Figure 2

Comparison of modelled and observed water temperature in the LMR.

Figure 2

Comparison of modelled and observed water temperature in the LMR.

Table 2

Water temperature statistics for the three water temperature models for the four stations in the LMR

StationNSER2PE (%)
Original equilibrium temperature model 
 Minnesota River at Shakopee 0.962 0.963 −0.056 
 Minnesota River at Savage 0.975 0.976 −0.890 
 Minnesota River at Black Dog 0.984 0.986 −2.418 
 Minnesota River at Ft Snelling 0.983 0.986 −2.874 
 Average 0.976 0.978 −1.560 
Term-by-term temperature model 
 Minnesota River at Shakopee 0.962 0.963 0.632 
 Minnesota River at Savage 0.976 0.977 −0.087 
 Minnesota River at Black Dog 0.985 0.985 −1.546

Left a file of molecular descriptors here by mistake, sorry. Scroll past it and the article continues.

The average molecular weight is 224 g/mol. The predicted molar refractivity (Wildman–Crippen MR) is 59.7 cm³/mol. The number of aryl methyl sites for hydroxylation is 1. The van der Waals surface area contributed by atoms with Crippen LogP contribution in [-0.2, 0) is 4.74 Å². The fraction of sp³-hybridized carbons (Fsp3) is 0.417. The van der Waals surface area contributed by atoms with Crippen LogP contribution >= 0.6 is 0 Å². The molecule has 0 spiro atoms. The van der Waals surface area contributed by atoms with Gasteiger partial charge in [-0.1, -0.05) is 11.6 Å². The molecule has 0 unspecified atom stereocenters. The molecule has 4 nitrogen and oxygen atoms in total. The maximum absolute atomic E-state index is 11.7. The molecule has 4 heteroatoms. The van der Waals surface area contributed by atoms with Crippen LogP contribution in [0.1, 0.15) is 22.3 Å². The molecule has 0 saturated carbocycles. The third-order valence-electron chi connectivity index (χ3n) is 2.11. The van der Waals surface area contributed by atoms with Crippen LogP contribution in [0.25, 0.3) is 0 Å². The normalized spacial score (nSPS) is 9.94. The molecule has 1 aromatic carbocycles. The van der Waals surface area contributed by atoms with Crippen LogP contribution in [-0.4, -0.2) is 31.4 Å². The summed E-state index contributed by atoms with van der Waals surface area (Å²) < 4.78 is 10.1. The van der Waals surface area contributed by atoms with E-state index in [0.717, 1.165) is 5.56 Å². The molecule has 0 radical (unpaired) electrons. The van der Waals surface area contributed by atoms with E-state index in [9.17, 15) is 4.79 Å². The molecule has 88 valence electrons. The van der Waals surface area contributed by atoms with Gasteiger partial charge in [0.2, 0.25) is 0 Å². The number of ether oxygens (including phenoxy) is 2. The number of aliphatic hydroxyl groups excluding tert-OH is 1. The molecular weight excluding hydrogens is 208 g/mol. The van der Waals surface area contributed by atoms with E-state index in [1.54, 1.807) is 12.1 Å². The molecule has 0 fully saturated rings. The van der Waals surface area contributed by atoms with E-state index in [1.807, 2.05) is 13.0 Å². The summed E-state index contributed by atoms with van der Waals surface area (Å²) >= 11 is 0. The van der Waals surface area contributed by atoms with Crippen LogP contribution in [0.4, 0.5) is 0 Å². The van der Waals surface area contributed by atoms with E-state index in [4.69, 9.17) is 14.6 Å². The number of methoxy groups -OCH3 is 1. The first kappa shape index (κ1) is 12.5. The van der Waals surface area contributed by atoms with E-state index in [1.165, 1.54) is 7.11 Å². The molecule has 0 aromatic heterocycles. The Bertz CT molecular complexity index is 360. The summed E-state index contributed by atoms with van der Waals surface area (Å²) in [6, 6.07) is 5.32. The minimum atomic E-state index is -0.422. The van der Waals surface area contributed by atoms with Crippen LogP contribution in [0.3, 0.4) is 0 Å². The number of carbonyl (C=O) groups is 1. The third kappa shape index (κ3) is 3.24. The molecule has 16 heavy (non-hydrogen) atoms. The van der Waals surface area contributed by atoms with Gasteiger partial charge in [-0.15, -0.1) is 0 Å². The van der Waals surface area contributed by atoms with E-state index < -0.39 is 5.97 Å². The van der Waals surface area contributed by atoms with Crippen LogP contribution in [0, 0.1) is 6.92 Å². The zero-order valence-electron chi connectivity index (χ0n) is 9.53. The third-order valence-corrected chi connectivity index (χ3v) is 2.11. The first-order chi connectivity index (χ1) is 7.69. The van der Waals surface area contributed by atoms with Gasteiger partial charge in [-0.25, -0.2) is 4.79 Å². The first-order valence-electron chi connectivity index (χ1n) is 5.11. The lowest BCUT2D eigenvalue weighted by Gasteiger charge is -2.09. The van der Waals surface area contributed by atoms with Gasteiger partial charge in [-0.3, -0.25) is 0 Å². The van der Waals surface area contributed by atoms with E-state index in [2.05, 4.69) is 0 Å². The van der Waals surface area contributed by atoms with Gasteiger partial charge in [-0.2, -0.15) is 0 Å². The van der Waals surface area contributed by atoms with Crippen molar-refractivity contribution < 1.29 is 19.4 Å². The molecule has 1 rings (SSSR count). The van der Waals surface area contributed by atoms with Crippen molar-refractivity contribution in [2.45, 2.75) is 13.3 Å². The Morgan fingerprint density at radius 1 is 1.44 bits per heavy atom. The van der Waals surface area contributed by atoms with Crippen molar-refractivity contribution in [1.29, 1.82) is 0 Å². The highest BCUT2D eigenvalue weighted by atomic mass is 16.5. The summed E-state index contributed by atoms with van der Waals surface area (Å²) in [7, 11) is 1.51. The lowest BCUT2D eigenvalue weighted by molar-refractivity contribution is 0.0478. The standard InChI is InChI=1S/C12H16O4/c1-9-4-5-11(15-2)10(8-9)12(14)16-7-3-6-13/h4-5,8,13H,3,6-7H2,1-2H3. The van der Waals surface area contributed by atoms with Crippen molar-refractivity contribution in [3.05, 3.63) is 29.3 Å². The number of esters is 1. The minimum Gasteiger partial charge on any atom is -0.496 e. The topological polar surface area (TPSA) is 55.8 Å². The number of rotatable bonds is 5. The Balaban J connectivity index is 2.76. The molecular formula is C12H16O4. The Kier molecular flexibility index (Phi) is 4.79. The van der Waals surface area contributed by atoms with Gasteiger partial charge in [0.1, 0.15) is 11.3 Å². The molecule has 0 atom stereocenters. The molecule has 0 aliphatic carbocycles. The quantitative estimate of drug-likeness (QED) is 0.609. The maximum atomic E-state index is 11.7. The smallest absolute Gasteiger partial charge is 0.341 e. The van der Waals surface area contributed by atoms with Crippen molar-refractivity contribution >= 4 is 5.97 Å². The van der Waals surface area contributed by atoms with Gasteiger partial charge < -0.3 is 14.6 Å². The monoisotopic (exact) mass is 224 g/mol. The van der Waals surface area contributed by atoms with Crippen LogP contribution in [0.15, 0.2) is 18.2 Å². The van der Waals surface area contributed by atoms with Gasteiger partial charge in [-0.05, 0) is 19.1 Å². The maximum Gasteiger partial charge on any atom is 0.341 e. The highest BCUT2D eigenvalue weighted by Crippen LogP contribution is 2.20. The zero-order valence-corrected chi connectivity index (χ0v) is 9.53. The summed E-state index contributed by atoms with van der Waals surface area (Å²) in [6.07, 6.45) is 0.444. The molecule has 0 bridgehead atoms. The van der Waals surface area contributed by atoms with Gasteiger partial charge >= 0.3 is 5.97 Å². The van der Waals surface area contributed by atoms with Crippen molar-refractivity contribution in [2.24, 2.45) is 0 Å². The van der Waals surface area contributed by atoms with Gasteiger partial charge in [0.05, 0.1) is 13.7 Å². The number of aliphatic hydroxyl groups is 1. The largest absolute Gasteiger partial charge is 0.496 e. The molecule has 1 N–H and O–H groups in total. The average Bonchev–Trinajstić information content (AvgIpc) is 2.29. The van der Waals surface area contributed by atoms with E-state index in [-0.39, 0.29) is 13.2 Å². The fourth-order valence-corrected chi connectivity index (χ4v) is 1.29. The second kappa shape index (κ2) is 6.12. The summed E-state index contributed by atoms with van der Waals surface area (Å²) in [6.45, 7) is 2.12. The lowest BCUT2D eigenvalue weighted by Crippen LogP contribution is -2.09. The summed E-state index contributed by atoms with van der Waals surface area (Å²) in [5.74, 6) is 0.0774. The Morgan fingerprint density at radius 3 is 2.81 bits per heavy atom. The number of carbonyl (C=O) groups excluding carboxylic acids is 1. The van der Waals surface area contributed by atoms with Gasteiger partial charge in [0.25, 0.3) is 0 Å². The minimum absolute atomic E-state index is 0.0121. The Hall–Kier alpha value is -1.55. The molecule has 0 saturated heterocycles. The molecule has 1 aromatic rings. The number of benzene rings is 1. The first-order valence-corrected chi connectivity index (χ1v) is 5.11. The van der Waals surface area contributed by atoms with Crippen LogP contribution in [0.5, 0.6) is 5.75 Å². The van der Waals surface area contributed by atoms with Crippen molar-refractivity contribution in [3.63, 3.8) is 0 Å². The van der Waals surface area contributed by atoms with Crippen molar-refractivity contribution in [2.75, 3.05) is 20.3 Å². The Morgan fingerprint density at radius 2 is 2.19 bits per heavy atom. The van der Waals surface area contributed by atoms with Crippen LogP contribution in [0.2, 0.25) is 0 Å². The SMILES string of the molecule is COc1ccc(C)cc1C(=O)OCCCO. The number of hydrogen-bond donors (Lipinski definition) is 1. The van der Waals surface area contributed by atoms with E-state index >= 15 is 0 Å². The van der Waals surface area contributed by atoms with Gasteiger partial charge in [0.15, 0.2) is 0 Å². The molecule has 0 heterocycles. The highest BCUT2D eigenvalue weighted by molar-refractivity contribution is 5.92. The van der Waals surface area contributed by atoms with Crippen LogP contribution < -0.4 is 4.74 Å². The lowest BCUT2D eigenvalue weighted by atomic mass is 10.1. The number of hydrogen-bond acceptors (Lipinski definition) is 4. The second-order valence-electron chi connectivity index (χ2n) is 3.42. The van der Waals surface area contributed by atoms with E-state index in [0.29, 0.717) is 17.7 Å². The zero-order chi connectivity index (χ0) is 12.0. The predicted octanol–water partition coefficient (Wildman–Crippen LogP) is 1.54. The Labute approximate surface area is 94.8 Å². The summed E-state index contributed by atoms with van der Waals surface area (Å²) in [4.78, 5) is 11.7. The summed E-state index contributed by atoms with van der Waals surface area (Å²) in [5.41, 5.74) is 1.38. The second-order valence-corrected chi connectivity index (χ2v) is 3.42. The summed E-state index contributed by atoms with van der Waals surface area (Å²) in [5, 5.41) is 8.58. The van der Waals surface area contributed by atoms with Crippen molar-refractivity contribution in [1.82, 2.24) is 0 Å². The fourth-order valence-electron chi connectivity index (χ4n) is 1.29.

Minnesota River at Ft Snelling 0.985 0.986 −1.846 
 Average 0.977 0.978 −0.712 
Simplified equilibrium temperature model 
 Minnesota River at Shakopee 0.959 0.961 2.071 
 Minnesota River at Savage 0.969 0.973 2.161 
 Minnesota River at Black Dog 0.979 0.981 0.738 
 Minnesota River at Ft Snelling 0.979 0.981 0.539 
 Average 0.972 0.974 1.377 
StationNSER2PE (%)
Original equilibrium temperature model 
 Minnesota River at Shakopee 0.962 0.963 −0.056 
 Minnesota River at Savage 0.975 0.976 −0.890 
 Minnesota River at Black Dog 0.984 0.986 −2.418 
 Minnesota River at Ft Snelling 0.983 0.986 −2.874 
 Average 0.976 0.978 −1.560 
Term-by-term temperature model 
 Minnesota River at Shakopee 0.962 0.963 0.632 
 Minnesota River at Savage 0.976 0.977 −0.087 
 Minnesota River at Black Dog 0.985 0.985 −1.546 
 Minnesota River at Ft Snelling 0.985 0.986 −1.846 
 Average 0.977 0.978 −0.712 
Simplified equilibrium temperature model 
 Minnesota River at Shakopee 0.959 0.961 2.071 
 Minnesota River at Savage 0.969 0.973 2.161 
 Minnesota River at Black Dog 0.979 0.981 0.738